An employer may implement short time, expecting loadshedding to commence on a specific day, at a specific time and for a specific duration; if the loadshedding does not go ahead due to a change from a higher stage of loadshedding to a lower stage, the employer is left with minimal staff capacity. Conversely, if loadshedding is implemented unexpectedly due to sudden stage increases, this leaves the employer with little choice but to send employees home, paying them at least four hours’ wages even though they may not have worked at all.

Unfortunately, not all industries have an equivalent of the Agreement. For those employers who do not fall within the scope of the Agreement the choices are not easy.

Another question that arises during load shedding periods is: how much must employees be paid if they need to work past their normal work hours to make up for the hours lost during the day? According to the BCEA, any work performed after normal hours to catch up production will generally be regarded as overtime and will be subject to additional, overtime pay. However, employers and employees can agree to changes in working hours or shift structures to reduce the financial losses caused by loadshedding.

It is not compulsory in terms of the BCEA to work overtime; nevertheless, circumstances (such as operational requirements caused by loadshedding) may warrant extension of working hours. An employer may require employees to start work later than usual and finish later than usual. But, an employer may not unilaterally implement new working hours. In most cases employees must agree to such changes.

It may be possible for the employer and employee to agree in the employment contract that payment or remuneration will be suspended during load shedding. The difficulty with this is that the employees will have to agree to such terms (or changes to their contracts of employment). If they do not, these changes cannot be implemented unilaterally.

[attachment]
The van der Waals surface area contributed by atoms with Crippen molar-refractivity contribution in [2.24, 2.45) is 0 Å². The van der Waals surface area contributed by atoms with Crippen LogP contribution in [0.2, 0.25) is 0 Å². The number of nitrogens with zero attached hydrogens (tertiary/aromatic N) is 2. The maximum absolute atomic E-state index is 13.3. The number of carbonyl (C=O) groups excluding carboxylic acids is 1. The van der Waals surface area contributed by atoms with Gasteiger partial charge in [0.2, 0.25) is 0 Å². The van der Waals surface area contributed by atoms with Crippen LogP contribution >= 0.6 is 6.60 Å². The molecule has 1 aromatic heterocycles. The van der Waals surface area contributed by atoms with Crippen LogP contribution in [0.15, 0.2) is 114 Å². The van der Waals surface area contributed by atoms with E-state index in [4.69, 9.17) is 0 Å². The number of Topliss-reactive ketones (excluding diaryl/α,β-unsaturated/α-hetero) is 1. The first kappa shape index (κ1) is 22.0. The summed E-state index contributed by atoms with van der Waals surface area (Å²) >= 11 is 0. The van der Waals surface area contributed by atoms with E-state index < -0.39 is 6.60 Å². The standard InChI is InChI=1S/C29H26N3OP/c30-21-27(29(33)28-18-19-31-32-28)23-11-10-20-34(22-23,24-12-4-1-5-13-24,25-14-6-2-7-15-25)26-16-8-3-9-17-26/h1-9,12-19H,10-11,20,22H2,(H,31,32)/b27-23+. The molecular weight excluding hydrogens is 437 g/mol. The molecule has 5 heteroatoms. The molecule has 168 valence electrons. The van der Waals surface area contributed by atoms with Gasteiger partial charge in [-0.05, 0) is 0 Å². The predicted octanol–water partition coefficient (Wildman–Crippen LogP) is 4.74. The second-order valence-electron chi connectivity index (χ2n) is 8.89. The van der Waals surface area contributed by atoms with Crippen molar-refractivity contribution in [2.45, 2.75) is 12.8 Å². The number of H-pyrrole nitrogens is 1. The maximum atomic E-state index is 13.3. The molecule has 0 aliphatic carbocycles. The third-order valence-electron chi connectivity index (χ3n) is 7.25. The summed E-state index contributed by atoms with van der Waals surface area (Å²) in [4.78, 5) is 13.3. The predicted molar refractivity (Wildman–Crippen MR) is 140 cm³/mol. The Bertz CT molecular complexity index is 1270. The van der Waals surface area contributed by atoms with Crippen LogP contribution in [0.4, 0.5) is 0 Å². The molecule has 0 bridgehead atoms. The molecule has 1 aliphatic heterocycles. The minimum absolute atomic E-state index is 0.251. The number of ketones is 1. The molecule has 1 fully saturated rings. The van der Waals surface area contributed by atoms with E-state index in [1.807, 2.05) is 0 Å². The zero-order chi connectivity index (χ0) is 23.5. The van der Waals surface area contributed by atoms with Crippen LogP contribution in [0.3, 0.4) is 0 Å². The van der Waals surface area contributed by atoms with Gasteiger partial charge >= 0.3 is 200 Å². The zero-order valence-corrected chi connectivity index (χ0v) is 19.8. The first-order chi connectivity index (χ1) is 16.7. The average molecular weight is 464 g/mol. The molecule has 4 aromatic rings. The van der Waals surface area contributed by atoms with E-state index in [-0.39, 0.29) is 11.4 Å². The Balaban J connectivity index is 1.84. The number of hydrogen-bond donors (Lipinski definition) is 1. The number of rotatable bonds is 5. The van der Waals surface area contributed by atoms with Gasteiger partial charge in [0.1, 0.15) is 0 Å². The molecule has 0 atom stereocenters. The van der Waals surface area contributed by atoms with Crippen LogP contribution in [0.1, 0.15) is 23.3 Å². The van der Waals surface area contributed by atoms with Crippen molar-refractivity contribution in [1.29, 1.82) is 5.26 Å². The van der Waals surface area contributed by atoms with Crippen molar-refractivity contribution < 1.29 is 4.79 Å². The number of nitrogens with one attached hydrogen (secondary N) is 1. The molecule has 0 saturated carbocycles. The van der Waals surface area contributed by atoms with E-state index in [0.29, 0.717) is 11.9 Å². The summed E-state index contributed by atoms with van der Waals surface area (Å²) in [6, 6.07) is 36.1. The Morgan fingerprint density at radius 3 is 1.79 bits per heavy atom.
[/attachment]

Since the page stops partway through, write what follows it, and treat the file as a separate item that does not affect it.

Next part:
If employees do not agree to changes in working hours, shift structures, pay or any similar measure designed to relieve the burden on employers during loadshedding, the employer may be forced to implement retrenchment procedures in terms of sections 189 or 189A of the Labour Relations Act 66 of 1995 (as amended) (LRA). The employer would have to follow certain steps and show that due to operational requirements brought about by continued loadshedding (being the technological, structural or similar needs of an employer), the employer needs to retrench a given number of employees.

Conduct Issues Arising from Loadshedding

Another problem for employers during load shedding periods is dealing with what might otherwise be considered to be misconduct by their employees, such as late coming. Employers should be cautious and understand that exceptional circumstances exist during loadshedding.

So, for instance, late coming due to loadshedding should be managed and employees counselled on how to work around the impact of loadshedding on travel, traffic and daily life. On the other hand, employees are also under an obligation to take the appropriate steps to reduce the potential problems that arise during load shedding periods such as increased travelling time or less time available during normal working hours to complete tasks.


Employers must be cautious not to contravene labour law requirements during these periods to reduce the consequences of loadshedding. It is advisable that employers negotiate a plan to minimise its effect with employees. For example, where load shedding is planned for the beginning or end of a shift, the times of the shifts could be amended to ensure there is no loss of work time. Employers may also have to be flexible – perhaps using the loadshedding times for training or staff meetings. It is important that employers and employees be understanding of the serious implications loadshedding has on both sides of the employment relationship and engage in meaningful consultation to ensure the least disruptive outcome is achieved.